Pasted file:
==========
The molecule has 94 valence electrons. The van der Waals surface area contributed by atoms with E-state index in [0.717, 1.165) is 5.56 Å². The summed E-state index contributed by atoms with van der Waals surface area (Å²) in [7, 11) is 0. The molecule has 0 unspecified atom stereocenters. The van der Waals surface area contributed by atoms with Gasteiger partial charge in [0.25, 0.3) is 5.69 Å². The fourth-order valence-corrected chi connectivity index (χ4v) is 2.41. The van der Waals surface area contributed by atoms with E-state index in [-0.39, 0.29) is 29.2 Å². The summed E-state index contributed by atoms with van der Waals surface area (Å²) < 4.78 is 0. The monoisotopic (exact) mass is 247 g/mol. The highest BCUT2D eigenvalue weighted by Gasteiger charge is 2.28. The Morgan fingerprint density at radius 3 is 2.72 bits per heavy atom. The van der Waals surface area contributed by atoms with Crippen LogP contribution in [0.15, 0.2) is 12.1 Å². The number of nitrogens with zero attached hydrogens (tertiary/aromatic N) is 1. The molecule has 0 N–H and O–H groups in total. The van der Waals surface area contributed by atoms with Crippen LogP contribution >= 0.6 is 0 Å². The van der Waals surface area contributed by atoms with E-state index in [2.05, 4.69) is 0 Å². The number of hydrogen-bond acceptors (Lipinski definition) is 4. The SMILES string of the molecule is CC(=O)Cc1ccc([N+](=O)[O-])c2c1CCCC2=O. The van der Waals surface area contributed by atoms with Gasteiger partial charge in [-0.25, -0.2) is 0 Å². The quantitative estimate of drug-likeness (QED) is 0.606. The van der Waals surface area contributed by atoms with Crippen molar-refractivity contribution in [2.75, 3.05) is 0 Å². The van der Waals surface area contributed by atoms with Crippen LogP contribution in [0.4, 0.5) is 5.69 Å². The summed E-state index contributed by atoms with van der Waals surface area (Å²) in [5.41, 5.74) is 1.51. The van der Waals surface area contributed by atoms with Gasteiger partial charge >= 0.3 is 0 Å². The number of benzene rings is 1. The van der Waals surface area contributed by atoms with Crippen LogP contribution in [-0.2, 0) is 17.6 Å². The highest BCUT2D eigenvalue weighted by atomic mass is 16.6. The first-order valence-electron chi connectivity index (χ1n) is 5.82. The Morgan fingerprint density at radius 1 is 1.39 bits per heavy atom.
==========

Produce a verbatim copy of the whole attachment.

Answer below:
The molecule has 94 valence electrons. The van der Waals surface area contributed by atoms with E-state index in [0.717, 1.165) is 5.56 Å². The summed E-state index contributed by atoms with van der Waals surface area (Å²) in [7, 11) is 0. The molecule has 0 unspecified atom stereocenters. The van der Waals surface area contributed by atoms with Gasteiger partial charge in [0.25, 0.3) is 5.69 Å². The fourth-order valence-corrected chi connectivity index (χ4v) is 2.41. The van der Waals surface area contributed by atoms with E-state index in [-0.39, 0.29) is 29.2 Å². The summed E-state index contributed by atoms with van der Waals surface area (Å²) < 4.78 is 0. The monoisotopic (exact) mass is 247 g/mol. The highest BCUT2D eigenvalue weighted by Gasteiger charge is 2.28. The Morgan fingerprint density at radius 3 is 2.72 bits per heavy atom. The van der Waals surface area contributed by atoms with Crippen LogP contribution in [0.15, 0.2) is 12.1 Å². The number of nitrogens with zero attached hydrogens (tertiary/aromatic N) is 1. The molecule has 0 N–H and O–H groups in total. The van der Waals surface area contributed by atoms with Crippen LogP contribution >= 0.6 is 0 Å². The van der Waals surface area contributed by atoms with E-state index in [2.05, 4.69) is 0 Å². The number of hydrogen-bond acceptors (Lipinski definition) is 4. The SMILES string of the molecule is CC(=O)Cc1ccc([N+](=O)[O-])c2c1CCCC2=O. The van der Waals surface area contributed by atoms with Gasteiger partial charge in [-0.25, -0.2) is 0 Å². The quantitative estimate of drug-likeness (QED) is 0.606. The van der Waals surface area contributed by atoms with Crippen molar-refractivity contribution in [2.75, 3.05) is 0 Å². The van der Waals surface area contributed by atoms with Crippen LogP contribution in [0.4, 0.5) is 5.69 Å². The summed E-state index contributed by atoms with van der Waals surface area (Å²) in [5.41, 5.74) is 1.51. The van der Waals surface area contributed by atoms with Gasteiger partial charge >= 0.3 is 0 Å². The number of benzene rings is 1. The van der Waals surface area contributed by atoms with Crippen LogP contribution in [-0.2, 0) is 17.6 Å². The highest BCUT2D eigenvalue weighted by atomic mass is 16.6. The first-order valence-electron chi connectivity index (χ1n) is 5.82. The Morgan fingerprint density at radius 1 is 1.39 bits per heavy atom.